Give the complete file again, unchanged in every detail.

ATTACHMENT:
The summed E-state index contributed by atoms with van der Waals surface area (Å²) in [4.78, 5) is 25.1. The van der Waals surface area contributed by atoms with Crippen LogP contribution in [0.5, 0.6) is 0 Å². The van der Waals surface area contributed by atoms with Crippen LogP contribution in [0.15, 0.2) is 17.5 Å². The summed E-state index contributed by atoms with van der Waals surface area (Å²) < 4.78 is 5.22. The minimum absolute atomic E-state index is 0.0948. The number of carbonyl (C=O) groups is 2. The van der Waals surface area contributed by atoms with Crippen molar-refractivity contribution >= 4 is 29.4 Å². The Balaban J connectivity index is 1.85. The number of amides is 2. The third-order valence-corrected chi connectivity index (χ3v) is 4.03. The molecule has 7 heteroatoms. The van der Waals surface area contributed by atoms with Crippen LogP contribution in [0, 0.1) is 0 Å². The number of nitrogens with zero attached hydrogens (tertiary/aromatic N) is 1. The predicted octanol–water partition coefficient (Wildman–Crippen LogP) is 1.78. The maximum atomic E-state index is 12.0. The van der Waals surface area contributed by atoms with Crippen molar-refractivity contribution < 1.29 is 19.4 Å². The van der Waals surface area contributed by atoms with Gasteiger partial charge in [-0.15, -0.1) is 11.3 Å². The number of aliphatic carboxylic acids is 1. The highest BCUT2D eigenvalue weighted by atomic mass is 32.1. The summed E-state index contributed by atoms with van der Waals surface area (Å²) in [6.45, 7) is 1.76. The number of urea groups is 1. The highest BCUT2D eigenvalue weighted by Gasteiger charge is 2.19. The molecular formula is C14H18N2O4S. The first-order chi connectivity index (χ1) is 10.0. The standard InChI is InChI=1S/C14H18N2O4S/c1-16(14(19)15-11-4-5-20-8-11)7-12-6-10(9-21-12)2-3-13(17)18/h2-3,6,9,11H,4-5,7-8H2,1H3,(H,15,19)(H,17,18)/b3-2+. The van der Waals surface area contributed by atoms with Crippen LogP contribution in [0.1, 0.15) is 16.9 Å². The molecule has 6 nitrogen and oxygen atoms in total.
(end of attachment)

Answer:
The summed E-state index contributed by atoms with van der Waals surface area (Å²) in [4.78, 5) is 25.1. The van der Waals surface area contributed by atoms with Crippen LogP contribution in [0.5, 0.6) is 0 Å². The van der Waals surface area contributed by atoms with Crippen LogP contribution in [0.15, 0.2) is 17.5 Å². The summed E-state index contributed by atoms with van der Waals surface area (Å²) < 4.78 is 5.22. The minimum absolute atomic E-state index is 0.0948. The number of carbonyl (C=O) groups is 2. The van der Waals surface area contributed by atoms with Crippen molar-refractivity contribution >= 4 is 29.4 Å². The Balaban J connectivity index is 1.85. The number of amides is 2. The third-order valence-corrected chi connectivity index (χ3v) is 4.03. The molecule has 7 heteroatoms. The van der Waals surface area contributed by atoms with Crippen LogP contribution in [0, 0.1) is 0 Å². The number of nitrogens with zero attached hydrogens (tertiary/aromatic N) is 1. The predicted octanol–water partition coefficient (Wildman–Crippen LogP) is 1.78. The maximum atomic E-state index is 12.0. The van der Waals surface area contributed by atoms with Crippen molar-refractivity contribution < 1.29 is 19.4 Å². The van der Waals surface area contributed by atoms with Gasteiger partial charge in [-0.15, -0.1) is 11.3 Å². The number of aliphatic carboxylic acids is 1. The highest BCUT2D eigenvalue weighted by atomic mass is 32.1. The summed E-state index contributed by atoms with van der Waals surface area (Å²) in [6.45, 7) is 1.76. The number of urea groups is 1. The highest BCUT2D eigenvalue weighted by Gasteiger charge is 2.19. The molecular formula is C14H18N2O4S. The first-order chi connectivity index (χ1) is 10.0. The standard InChI is InChI=1S/C14H18N2O4S/c1-16(14(19)15-11-4-5-20-8-11)7-12-6-10(9-21-12)2-3-13(17)18/h2-3,6,9,11H,4-5,7-8H2,1H3,(H,15,19)(H,17,18)/b3-2+. The van der Waals surface area contributed by atoms with Crippen LogP contribution in [0.1, 0.15) is 16.9 Å². The molecule has 6 nitrogen and oxygen atoms in total.